Sunday, October 25, 2009

HMO Enrollment Concentrated in National Firms

HMO Enrollment Concentrated in National Firms

InterStudy Releases Updated HMO Industry Report For Immediate Release Contact: Tammy Lauer (tlauer@interstudypublications. com) or Caryn Mohr (cmohr@interstudypublications. com) or Krista Bray Jenkyn (kjenkyn@interstudypublications. com) 1-800-844-3351 or 651-645-3377

ST. PAUL, Minn. (PRWEB) November 2, 2001

Nearly three-quarters (74.1%) of HMO members are enrolled in a national managed care firm. InterStudy defines national managed care firms as organizations operating HMOs in two or more states with combined enrollment of 10,000 or more members. Over the past five years (January 1997 to January 2001), HMO enrollment in national firms grew by 14.6%, while the number of HMOs affiliated with a national firm dropped by 17.4%. These shifts reflect significant merger, acquisition and consolidation activity among HMOs.

These and other highlights appear in InterStudy Publications? latest HMO Industry Report 11.2, Part II of the InterStudy Competitive Edge series. Published as a companion piece to the recently released HMO Directory 11.2, this report provides comprehensive analysis of the HMO industry as of January 1, 2001.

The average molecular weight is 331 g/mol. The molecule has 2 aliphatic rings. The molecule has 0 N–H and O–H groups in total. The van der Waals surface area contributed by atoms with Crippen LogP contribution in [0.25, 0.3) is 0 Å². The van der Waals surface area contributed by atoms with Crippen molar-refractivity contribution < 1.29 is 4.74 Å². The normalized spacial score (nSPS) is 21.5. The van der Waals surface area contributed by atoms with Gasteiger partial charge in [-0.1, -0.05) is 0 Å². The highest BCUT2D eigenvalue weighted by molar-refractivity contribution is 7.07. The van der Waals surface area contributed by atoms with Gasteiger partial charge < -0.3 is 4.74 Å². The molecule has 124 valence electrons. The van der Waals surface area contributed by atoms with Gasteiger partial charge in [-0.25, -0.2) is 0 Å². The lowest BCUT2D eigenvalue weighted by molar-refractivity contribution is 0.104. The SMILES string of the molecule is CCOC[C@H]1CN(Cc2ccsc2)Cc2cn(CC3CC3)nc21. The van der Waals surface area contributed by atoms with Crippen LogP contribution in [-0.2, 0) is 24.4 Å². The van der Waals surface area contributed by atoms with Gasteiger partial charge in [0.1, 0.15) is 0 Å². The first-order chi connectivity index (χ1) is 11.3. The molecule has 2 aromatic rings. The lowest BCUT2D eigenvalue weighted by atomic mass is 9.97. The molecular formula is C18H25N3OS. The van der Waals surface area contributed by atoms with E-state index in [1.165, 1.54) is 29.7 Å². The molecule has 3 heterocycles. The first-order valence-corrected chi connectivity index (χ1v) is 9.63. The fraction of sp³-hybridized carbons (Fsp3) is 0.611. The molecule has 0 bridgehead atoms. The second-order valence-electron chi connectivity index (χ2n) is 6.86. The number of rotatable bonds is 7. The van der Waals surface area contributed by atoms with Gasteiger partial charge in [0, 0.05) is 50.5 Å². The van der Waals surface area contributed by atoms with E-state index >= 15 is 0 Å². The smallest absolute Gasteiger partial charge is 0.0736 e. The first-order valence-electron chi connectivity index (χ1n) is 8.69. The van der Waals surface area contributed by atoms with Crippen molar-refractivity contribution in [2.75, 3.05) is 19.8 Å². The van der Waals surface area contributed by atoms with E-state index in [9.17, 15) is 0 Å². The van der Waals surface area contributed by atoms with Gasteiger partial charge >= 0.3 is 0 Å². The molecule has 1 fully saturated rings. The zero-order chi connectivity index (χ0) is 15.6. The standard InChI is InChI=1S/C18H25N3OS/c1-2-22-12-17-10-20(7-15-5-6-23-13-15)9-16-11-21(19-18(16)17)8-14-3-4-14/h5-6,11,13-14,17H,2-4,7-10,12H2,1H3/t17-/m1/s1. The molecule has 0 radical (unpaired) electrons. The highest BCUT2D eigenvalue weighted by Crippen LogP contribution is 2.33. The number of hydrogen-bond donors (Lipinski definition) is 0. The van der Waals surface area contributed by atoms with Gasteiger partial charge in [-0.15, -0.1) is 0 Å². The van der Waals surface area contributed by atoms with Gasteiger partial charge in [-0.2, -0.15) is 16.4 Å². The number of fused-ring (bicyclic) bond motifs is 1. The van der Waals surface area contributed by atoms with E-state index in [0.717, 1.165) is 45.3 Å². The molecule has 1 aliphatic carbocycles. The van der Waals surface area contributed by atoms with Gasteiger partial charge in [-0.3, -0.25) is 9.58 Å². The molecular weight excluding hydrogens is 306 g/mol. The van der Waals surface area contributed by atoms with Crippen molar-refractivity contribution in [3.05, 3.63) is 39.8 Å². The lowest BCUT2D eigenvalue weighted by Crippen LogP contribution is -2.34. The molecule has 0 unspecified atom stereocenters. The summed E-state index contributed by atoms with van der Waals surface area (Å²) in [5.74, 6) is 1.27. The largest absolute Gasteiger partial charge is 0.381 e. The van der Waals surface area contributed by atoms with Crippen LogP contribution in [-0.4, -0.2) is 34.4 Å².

The HMO Industry Report focuses on enrollment trends, lists the top 25 largest - and fastest-growing HMOs, analyzes sources of HMO enrollment growth and decline, and presents state-by-state enrollment information. In addition, the HMO Industry Report 11.2 provides data related to HMO finances and premiums, as well as an analysis of changes in national managed care firms from 1997 to 2001.

National Managed Care Firms 1997-2001

As of January 1, 2001, there were 26 national managed care firms in the United States, and a total of 323 HMOs operating under these firms? banners. These 323 plans affiliated with a national firm accounted for 74.1% of total HMO enrollment.